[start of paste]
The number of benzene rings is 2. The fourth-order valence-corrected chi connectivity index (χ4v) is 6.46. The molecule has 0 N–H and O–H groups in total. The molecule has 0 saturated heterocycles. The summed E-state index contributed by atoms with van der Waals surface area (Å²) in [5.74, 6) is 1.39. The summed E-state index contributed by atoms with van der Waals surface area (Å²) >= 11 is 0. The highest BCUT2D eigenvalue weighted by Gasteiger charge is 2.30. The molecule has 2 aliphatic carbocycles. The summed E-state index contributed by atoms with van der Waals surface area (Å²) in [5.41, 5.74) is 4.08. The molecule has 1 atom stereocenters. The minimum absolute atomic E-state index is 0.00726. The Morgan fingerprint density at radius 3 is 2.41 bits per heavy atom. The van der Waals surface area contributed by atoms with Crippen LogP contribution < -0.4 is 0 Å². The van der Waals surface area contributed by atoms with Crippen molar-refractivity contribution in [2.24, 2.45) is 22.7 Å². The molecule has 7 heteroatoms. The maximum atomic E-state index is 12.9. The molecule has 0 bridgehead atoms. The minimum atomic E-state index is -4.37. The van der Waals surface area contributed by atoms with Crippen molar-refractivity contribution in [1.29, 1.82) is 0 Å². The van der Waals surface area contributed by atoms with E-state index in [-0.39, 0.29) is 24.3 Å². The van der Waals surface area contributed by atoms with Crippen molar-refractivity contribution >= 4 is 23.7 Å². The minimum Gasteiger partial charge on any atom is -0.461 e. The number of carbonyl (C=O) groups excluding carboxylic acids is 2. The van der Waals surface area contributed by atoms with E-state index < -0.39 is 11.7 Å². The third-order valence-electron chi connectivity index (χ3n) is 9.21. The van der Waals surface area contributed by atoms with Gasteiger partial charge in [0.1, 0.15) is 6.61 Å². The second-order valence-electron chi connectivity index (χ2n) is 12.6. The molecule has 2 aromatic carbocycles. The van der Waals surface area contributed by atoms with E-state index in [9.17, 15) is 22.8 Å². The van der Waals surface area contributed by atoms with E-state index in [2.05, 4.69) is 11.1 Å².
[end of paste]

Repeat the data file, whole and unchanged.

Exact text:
The number of benzene rings is 2. The fourth-order valence-corrected chi connectivity index (χ4v) is 6.46. The molecule has 0 N–H and O–H groups in total. The molecule has 0 saturated heterocycles. The summed E-state index contributed by atoms with van der Waals surface area (Å²) in [5.74, 6) is 1.39. The summed E-state index contributed by atoms with van der Waals surface area (Å²) >= 11 is 0. The highest BCUT2D eigenvalue weighted by Gasteiger charge is 2.30. The molecule has 2 aliphatic carbocycles. The summed E-state index contributed by atoms with van der Waals surface area (Å²) in [5.41, 5.74) is 4.08. The molecule has 1 atom stereocenters. The minimum absolute atomic E-state index is 0.00726. The Morgan fingerprint density at radius 3 is 2.41 bits per heavy atom. The van der Waals surface area contributed by atoms with Crippen LogP contribution < -0.4 is 0 Å². The van der Waals surface area contributed by atoms with Crippen molar-refractivity contribution in [2.24, 2.45) is 22.7 Å². The molecule has 7 heteroatoms. The maximum atomic E-state index is 12.9. The molecule has 0 bridgehead atoms. The minimum atomic E-state index is -4.37. The van der Waals surface area contributed by atoms with Crippen molar-refractivity contribution in [1.29, 1.82) is 0 Å². The van der Waals surface area contributed by atoms with E-state index in [-0.39, 0.29) is 24.3 Å². The van der Waals surface area contributed by atoms with Crippen molar-refractivity contribution >= 4 is 23.7 Å². The minimum Gasteiger partial charge on any atom is -0.461 e. The number of carbonyl (C=O) groups excluding carboxylic acids is 2. The van der Waals surface area contributed by atoms with E-state index < -0.39 is 11.7 Å². The third-order valence-electron chi connectivity index (χ3n) is 9.21. The van der Waals surface area contributed by atoms with Gasteiger partial charge in [0.1, 0.15) is 6.61 Å². The second-order valence-electron chi connectivity index (χ2n) is 12.6. The molecule has 2 aromatic carbocycles. The van der Waals surface area contributed by atoms with E-state index in [9.17, 15) is 22.8 Å². The van der Waals surface area contributed by atoms with E-state index in [2.05, 4.69) is 11.1 Å².